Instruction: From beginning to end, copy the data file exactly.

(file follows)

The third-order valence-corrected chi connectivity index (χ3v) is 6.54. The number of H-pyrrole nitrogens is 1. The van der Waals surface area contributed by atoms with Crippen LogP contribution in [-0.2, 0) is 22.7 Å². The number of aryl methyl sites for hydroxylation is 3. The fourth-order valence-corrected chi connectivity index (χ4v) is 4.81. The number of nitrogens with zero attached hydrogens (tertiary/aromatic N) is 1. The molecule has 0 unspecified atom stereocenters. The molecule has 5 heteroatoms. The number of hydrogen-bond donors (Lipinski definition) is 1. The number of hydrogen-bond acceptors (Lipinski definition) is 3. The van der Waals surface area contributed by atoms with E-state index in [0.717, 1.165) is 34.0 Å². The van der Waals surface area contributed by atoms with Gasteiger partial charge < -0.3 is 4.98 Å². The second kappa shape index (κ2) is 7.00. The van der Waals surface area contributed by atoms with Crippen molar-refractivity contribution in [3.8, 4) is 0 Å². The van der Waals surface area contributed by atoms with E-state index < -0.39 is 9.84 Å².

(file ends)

The third-order valence-corrected chi connectivity index (χ3v) is 6.54. The number of H-pyrrole nitrogens is 1. The van der Waals surface area contributed by atoms with Crippen LogP contribution in [-0.2, 0) is 22.7 Å². The number of aryl methyl sites for hydroxylation is 3. The fourth-order valence-corrected chi connectivity index (χ4v) is 4.81. The number of nitrogens with zero attached hydrogens (tertiary/aromatic N) is 1. The molecule has 0 unspecified atom stereocenters. The molecule has 5 heteroatoms. The number of hydrogen-bond donors (Lipinski definition) is 1. The number of hydrogen-bond acceptors (Lipinski definition) is 3. The van der Waals surface area contributed by atoms with E-state index in [0.717, 1.165) is 34.0 Å². The van der Waals surface area contributed by atoms with Gasteiger partial charge < -0.3 is 4.98 Å². The second kappa shape index (κ2) is 7.00. The van der Waals surface area contributed by atoms with Crippen molar-refractivity contribution in [3.8, 4) is 0 Å². The van der Waals surface area contributed by atoms with E-state index < -0.39 is 9.84 Å².